As I’ve said before, the term “viewpoint” gets used to mean both the person who is seeing the action (viewpoint character) and the way in which everything is written (viewpoint type). This is going to be about the latter sort of viewpoint. Specifically, it’s about first-person.
First-person viewpoint is the “I” viewpoint: “I hate pickled beets. I’ve always hated them. But Ma thinks they’re good for what ails you, so whenever I’m sick, I get pickled beets.”
A lot of people jump straight to first-person when they start writing, because it looks easy. For quite a while, first-person was so over-used by beginning writers that it got a really bad reputation as something only an amateur would try. There are still traces of that around, some places.
But first-person isn’t as easy as it looks, and there are a lot of possible varieties. “Plain” first person is the most common – something written as if the reader is riding along in the narrator’s head. There’s the subtly different form in which the narrator is writing everything down immediately after the fact (or years later). Then there’s the as-told-to, where the first-person narrator is telling the story to someone (possibly the reader; possibly another character) and the reader is listening in. Diaries, letters, memoir, stream-of-consciousness - all different formats requiring slightly different approaches, but all first-person.
The thing that’s most difficult for a lot of writers to grasp about first person is that they are not the putative narrator. When I say “I did this or that” in normal everyday life, I mean me, the person currently sitting here typing. But when my first-person narrator says “I did that,” the “I” doesn’t mean me-who-is-typing. “I” means the character.
This is so obvious that to most folks it goes without saying. But if one doesn’t say it or think it or pay attention to it, one is likely to find that habit takes over. All my life, “I” has meant me-who-is-typing, and that’s a lot of habit to overcome. It’s no wonder that a lot of first-person narrators sound (and think and act) a lot like their authors. (It is also no wonder that a lot of readers leap to the conclusion that anything written in first person is autobiographical, or at least reflects the writer’s opinions and errors of knowledge, rather than the character’s – but that’s a rant for another time.)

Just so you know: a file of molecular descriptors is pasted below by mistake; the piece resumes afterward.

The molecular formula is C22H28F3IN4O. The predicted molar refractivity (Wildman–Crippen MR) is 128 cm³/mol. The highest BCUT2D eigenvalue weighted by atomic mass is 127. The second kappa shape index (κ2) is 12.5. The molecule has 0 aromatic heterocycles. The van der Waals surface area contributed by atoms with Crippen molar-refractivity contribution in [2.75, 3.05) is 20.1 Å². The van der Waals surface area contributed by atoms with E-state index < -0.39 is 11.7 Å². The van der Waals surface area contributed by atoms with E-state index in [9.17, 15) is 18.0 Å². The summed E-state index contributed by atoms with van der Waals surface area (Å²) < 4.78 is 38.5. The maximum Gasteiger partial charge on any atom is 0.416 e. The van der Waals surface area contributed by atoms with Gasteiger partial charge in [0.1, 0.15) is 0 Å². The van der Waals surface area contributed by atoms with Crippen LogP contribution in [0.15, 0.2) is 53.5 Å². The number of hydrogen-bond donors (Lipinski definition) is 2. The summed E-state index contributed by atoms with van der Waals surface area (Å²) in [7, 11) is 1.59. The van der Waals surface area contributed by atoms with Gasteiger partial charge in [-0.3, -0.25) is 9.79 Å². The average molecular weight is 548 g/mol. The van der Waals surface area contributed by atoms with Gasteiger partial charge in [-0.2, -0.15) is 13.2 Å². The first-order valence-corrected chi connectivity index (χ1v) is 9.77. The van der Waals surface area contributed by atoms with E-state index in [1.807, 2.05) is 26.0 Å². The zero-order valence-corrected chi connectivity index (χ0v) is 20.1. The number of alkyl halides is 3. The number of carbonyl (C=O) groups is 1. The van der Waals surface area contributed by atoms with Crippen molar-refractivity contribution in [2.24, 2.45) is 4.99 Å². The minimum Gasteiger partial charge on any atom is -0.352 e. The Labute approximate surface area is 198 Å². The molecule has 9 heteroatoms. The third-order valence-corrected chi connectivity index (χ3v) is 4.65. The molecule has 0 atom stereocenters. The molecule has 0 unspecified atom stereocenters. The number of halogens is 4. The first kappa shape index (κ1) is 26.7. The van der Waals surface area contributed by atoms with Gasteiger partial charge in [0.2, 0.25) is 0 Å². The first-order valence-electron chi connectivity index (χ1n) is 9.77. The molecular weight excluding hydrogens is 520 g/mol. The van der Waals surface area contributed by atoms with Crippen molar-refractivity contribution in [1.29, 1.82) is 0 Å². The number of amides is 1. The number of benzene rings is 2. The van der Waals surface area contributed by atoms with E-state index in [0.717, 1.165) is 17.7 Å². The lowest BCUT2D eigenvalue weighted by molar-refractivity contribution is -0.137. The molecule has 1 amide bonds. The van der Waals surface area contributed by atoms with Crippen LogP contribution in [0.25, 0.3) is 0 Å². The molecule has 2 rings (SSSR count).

It can help to pick a first-person narrator who has a strong voice of their own – one that is unlike the author’s natural voice. It can also help to pick a character who is significantly different from the author in some way – age, sex, ethnicity, ability/disability, etc. But these things only help if the author thinks about them and the ways they’ll affect the character’s voice and opinions and attitudes; when the author doesn’t think, you get the young black woman protagonist who sounds oddly like a middle-aged white author (and who more than half the readers don’t even realize is black until nearly the end of the book. If then.)
A strong voice helps because first-person is written in the voice of the character – in a lot of the varieties, the narrative is supposed to sound like dialog, like the viewpoint character telling you the story. A question always comes up when the viewpoint character has an accent or uses dialect or pidgin as their normal speech pattern, because it is a writing truism that too heavy a hand with dialect or phonetic respelling can make something almost unreadable (the poetry of Robert Burns, anyone?).
But dialog in any book isn’t an accurate transcript of the way people really talk. Dialog leaves out the ums and ers and most of the sentences that trail off into nowhere and a lot of the digressions and speech tics that happen in real life conversations. It’s a model of the way people talk…and first-person narrative is even more so.
When you’re writing first-person, you are inside that character’s head (or nearly) all the time. People don’t sound to themselves as if they have an accent. Inside their heads, that’s just how everyone talks. I’m not the one with the accent; it’s my friends from the deep South, from New England, from Scotland who have regional accents. The French I speak in my head sounds just fine to me; it’s everyone else who knows instantly from my accent that I’m a native English speaker. So a writer can skip most of the phonetic respelling aspects of doing accent in narrative, which instantly makes everything a lot more readable, and stick with word order and idiosyncratic word choice to convey the narrator’s speech patterns. (This also works well in many cases for the dialog of characters other than the narrator who have accents.)